When Maggie Dewhurst calls the office, she doesn’t give her name. She is identified, instead, by a number. It’s a small thing, but still oddly dehumanising.
“I’m basically just a dot on a screen,” says the 30-year-old cycle courier. “It can be quite a culture shock when you move into a really insecure workplace, the way people are treated. You are processed like a robot, you work like a robot, and eventually we will be replaced by robots.”
Maggie’s job involves delivering medical supplies, but she isn’t employed by the NHS. She works for a private firm called eCourier and is classed as a self-employed contractor - so she isn’t entitled to conventional employment rights like paid holiday or pensions, and rides 50 miles a day through London traffic knowing she won’t get sick pay if she’s knocked off her bike and injured.
“Sometimes, particularly when you have a lot of near misses, that can cause quite extreme anxiety. I’ve had a fair number of tumbles and close shaves,” she says. “I know a lot of people cycling around with injuries of some kind. Some of my friends, young men under 30, are getting serious back problems because of the sheer weight of what they’re carrying.”
But the industry often attracts people with few other choices, according to Maggie, who campaigns for other so-called gig economy workers - people working freelance, casually and piecemeal, often for internet platforms and apps - in her sideline as vice-president of the new union Independent Workers of Great Britain. “It’s people that are vulnerable in some way. We have some people who don’t earn enough money in their current job so they’re doing this on the side, or people that are just for one reason or another ostracised from the normal labour market.”
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Maggie started couriering as a summer job while at university studying architecture, then as a stop-gap after graduating while she hunted for work in the field she’d trained for. Yet seven years later she’s still couriering, and says that isn’t uncommon. “You’re looking for a temporary job to tide you over while you apply for a ‘proper job’ and actually what happens is lots of people just end up in this trap, because it costs you so much money to work.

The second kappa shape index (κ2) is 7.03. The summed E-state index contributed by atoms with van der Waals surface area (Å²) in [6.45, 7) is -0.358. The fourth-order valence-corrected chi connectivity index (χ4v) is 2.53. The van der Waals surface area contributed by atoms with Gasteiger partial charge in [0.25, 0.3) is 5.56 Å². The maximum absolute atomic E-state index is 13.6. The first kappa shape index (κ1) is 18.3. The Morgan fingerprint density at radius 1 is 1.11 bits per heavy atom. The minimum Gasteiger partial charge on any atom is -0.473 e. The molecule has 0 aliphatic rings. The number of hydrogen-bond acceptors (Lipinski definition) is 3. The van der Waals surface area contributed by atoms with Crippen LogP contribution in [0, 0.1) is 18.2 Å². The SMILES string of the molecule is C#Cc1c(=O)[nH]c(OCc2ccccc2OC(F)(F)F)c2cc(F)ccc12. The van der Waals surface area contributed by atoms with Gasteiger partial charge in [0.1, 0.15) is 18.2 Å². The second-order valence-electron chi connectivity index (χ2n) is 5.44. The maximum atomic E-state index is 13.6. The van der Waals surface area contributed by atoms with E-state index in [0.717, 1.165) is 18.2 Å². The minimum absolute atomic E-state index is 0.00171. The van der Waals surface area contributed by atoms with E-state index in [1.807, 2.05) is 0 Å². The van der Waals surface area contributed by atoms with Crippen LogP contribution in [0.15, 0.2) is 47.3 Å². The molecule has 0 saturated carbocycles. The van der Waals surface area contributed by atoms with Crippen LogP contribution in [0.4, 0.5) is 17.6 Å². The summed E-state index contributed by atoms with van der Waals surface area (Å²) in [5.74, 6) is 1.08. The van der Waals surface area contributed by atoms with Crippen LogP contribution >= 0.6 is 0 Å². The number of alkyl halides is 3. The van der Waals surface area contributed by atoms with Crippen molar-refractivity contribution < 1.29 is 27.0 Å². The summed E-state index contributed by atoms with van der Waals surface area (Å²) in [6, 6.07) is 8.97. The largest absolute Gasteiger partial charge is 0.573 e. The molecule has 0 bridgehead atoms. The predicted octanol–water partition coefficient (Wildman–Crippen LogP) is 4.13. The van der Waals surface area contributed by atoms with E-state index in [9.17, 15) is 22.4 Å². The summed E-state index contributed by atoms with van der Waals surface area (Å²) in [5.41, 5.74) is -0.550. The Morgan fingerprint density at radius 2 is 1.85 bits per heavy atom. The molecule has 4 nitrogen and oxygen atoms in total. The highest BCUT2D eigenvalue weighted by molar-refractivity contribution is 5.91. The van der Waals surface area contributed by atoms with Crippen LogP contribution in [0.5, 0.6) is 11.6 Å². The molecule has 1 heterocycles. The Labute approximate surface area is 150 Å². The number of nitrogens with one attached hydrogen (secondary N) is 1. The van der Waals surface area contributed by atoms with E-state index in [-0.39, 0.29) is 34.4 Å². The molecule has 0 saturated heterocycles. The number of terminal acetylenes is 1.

“You’re constantly having to invest in your equipment, and trying to save money because when you’re sick - which is quite often, particularly when you start and have a lot of injuries because your body is adapting to the workload - or your bike gets stolen, then your week’s wages are gone. For the first few years that I was working, I was constantly in debt.”
She knows middle-aged couriers still living with their parents because they can’t afford rent. “It’s more common that you’d expect, men in their 40s who’ve not reached that level of economic independence.”
Maggie currently works a 38-hour week for around £18,000 a year, which puts her on the London Living Wage (the voluntary minimum estimated to provide a reasonable standard of living). But she has no savings to fall back on: “It’s just constant anxiety, basically. What if I have a massive bill to pay? Or if I got evicted and had to get a deposit for a new flat?”
Last year, she successfully took her then employer CitySprint to tribunal, arguing that she was essentially a worker (a different status from full employees, but one which carries some rights) not an independent contractor, since she was effectively controlled by the company.
But Maggie, who moved to eCourier when CitySprint lost a client to them, claims little has changed across the industry apart from platforms rewriting contracts more carefully. Meanwhile workers are scared of losing work if they complain, she says, in a competitive industry where every delivery is electronically timed and tracked to ensure maximum efficiency.
“We’re being digitally performance-managed every second of our day, whereas the technology wasn’t around in the 70s to do that. A postie then could work at half speed probably and nobody would notice. Now you’ll get paid accordingly,” says Maggie. “I remember being on a CitySprint circuit which was extremely competitive, and you worry about going to the toilet between jobs - I’m going to delay this job by five minutes if I do, will that bring me down in the pecking order?”